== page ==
In May, the Australian Cyber Security Centre (ACSC), Australia’s national-level cybersecurity authority, released the 2019-2020 cyber attacker tradecraft trends, an artifact which exposes the tactics, techniques and procedures noted as being used against Australian networks. This report is especially interesting for several reasons.
First, it shows how Australia has embraced Mitre ATT&CK as its de facto framework for expressing known adversary behavior. This is clearly a sign of things to come for other nations that have developed cybersecurity programs. If only the United States could hurry up and settle the NCTCF vs ATT&CK conundrum and do more like this via US-CERT CISA (whose advisories largely only focus on early kill chain software vulnerability-based bulletins).
Second, and for likely causality of what ATT&CK enables in disclosure, the government can release reports such as these to drive defensive behavior across its communities without disclosing the sensitive, national level defensive apparatus used to learn what TTPs attackers are using. The ability to protect the methods behind the national security defensive program has historically conflicted with the benefits of releasing information gained from it. For example, the sensitive IOCs collected from the DHS US-CERT Einstein program had to be held at the Top Secret-level, under a shroud of secrecy that operationalizes it via DHS Enhanced Cyber Security Services (ECS). This is a truly complex, expensive, and suboptimal way to share threat information. ATT&CK affords an open-source, common body of knowledge that is invaluable to a defender, not sourced from classified intelligence, and can obfuscate attacker methods to protect against collection attribution. TTP’s are just more valuable.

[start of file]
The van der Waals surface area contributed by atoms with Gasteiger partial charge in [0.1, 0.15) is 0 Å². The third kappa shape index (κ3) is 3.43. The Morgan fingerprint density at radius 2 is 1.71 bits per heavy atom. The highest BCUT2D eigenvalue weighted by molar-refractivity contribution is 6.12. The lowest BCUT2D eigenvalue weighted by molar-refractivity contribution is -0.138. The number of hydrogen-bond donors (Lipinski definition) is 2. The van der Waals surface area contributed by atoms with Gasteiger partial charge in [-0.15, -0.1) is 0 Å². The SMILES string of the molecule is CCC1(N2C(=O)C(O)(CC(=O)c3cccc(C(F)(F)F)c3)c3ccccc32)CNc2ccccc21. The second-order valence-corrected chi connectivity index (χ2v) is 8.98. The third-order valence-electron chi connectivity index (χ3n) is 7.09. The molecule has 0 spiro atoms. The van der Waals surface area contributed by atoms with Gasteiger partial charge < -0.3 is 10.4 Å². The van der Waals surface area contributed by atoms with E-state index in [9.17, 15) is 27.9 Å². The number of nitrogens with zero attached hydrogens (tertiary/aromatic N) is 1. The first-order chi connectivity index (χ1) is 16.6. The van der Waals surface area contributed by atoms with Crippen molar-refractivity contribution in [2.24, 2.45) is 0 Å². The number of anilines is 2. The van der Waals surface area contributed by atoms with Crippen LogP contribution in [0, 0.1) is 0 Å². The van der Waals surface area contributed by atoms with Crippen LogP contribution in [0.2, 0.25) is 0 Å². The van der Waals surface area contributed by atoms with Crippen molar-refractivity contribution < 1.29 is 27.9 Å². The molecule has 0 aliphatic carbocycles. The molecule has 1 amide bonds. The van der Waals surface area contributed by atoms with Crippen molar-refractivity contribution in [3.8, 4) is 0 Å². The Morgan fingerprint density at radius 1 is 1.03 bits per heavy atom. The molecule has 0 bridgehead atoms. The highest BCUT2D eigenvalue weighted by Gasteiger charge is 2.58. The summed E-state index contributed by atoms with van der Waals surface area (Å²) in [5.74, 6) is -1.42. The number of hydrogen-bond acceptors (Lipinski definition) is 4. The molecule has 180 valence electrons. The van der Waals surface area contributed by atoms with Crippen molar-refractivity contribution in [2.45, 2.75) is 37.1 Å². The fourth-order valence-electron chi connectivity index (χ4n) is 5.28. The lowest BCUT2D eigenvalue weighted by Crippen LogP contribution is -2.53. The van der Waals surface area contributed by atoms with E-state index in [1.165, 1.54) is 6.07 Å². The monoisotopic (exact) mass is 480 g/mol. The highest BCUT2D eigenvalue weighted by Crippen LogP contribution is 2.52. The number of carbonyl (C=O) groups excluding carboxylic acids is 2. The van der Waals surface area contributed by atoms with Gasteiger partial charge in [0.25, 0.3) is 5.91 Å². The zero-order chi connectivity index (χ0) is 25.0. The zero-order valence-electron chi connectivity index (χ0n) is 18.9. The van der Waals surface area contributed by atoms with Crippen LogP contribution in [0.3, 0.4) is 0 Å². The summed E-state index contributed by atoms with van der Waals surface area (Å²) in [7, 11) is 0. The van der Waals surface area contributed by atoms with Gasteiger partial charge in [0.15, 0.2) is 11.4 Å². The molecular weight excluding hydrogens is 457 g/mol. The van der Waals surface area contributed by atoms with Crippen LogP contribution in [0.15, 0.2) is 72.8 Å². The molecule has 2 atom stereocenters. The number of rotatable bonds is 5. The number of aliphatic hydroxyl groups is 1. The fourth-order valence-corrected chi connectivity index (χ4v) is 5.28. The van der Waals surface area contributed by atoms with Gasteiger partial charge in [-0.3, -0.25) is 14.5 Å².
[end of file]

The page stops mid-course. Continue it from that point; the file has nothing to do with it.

Third, If these are the top attacks against Australia (that are publicly disclosable), there’s a high likelihood that they’re top attacks against many others. Attackers are known for reusing TTPs because they lower their offensive execution operation costs. Said differently, attackers are lazy and will use the lowest common effective denominator of attack. These are the most observed TTps, basically because they still work.
One of the best ways to take advantage of these kinds of reports is to test them yourself. Modern breach and attack simulation platforms like AttackIQ allow you to emulate these attacker behaviors across the spectrum of the attacker kill chain. These are the attack techniques you are most likely to experience, which you can use to extrapolate the most important security capabilities for your organization’s defenses. Don’t just assume your security works because you did a regulator required passive audit last year; exercise your controls just like the attacker would and answer the “am I covered?” question with objective authority.
AttackIQ has already created a template that, with a push of a button, can emulate 61 of the annotated TTPs in the ASCS report. Use this out-of-the-box functionality to assess where you stand today.